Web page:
Moshe rebuked them for their words, which had the ability to cause members of other shevotim to fear entering Eretz Yisroel, afraid of the wars that must be fought and the land itself (Mattos 32:6-7).
They phrased their request improperly.
Later (Rashi 32:16 ), Moshe pointed out another error that they made as they spoke of their plans. They promised to “build pens for their cattle and villages for the children” to grow up in. Their words indicated skewed priorities by not mentioning their children first.
Perhaps, had they appreciated the power of words, they would have escaped the wrath of Moshe Rabbeinu.
Eight hundred years later, when Sancheirev sent the Jews into exile, Reuvein and Gad were the first to go, eleven years ahead of their brethren who lived in Eretz Yisroel (Rashi, Melochim II, 17:1), because their forefathers didn’t take the time to properly gauge their words (see Rashi in Mishlei 20:21 on the posuk of “nachalah mevoheles barishonah, ve’acharisa lo sevorach”).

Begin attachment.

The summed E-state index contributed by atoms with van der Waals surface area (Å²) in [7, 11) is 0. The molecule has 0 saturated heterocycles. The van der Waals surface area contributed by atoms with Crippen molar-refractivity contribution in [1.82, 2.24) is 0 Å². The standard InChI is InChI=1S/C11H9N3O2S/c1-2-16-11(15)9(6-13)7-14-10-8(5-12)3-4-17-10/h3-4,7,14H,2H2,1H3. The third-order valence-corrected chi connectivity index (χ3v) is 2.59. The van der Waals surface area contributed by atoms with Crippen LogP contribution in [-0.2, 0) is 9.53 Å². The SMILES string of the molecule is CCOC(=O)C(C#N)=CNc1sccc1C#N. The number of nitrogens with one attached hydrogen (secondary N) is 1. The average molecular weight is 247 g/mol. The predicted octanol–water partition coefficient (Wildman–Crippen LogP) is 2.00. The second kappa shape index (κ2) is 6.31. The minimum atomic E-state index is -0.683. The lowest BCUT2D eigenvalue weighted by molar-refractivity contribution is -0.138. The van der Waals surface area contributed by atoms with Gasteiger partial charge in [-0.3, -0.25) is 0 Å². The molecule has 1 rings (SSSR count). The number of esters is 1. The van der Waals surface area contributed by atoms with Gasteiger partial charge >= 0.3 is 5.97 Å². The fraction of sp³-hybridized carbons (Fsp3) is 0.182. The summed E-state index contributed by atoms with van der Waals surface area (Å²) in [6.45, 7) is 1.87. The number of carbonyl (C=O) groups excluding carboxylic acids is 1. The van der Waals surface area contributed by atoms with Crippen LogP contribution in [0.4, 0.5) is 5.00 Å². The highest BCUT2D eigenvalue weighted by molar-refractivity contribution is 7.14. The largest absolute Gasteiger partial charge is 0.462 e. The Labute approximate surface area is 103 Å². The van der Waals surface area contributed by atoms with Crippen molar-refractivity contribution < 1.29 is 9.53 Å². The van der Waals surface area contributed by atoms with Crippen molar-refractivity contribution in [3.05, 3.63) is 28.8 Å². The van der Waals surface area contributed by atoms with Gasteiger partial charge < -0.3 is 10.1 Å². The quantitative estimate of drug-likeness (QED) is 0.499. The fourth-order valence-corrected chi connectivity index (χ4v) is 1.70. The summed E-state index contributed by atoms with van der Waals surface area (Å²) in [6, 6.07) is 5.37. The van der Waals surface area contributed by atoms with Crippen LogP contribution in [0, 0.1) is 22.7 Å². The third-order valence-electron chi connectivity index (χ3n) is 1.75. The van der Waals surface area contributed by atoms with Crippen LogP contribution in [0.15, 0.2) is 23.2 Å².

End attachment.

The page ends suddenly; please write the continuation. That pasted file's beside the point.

Words have the power to break and the power to repair. Words heal and words sicken. Words bring people together and words separate people. The words we use have lasting repercussions.
As we complete the laining of the parshiyos this week, we exclaim together, “Chazak chazak venischazeik.” We cry out a resounding message to each other and to ourselves. We repeat one word that is laden with power: Chazak. Be strong.
This Shabbos, we complete another sefer in our march towards the Torah’s conclusion. We internalize the chapter of the Bnei Yisroel’s sojourn through the midbar and try to learn the lessons that this seder has presented so that we may be strong and strengthened. We say chazak. Study the words of the Torah and you will be strong. Share the words of the Torah and you will be strengthened. Say it together again and again. Appreciate the power of words and use them properly.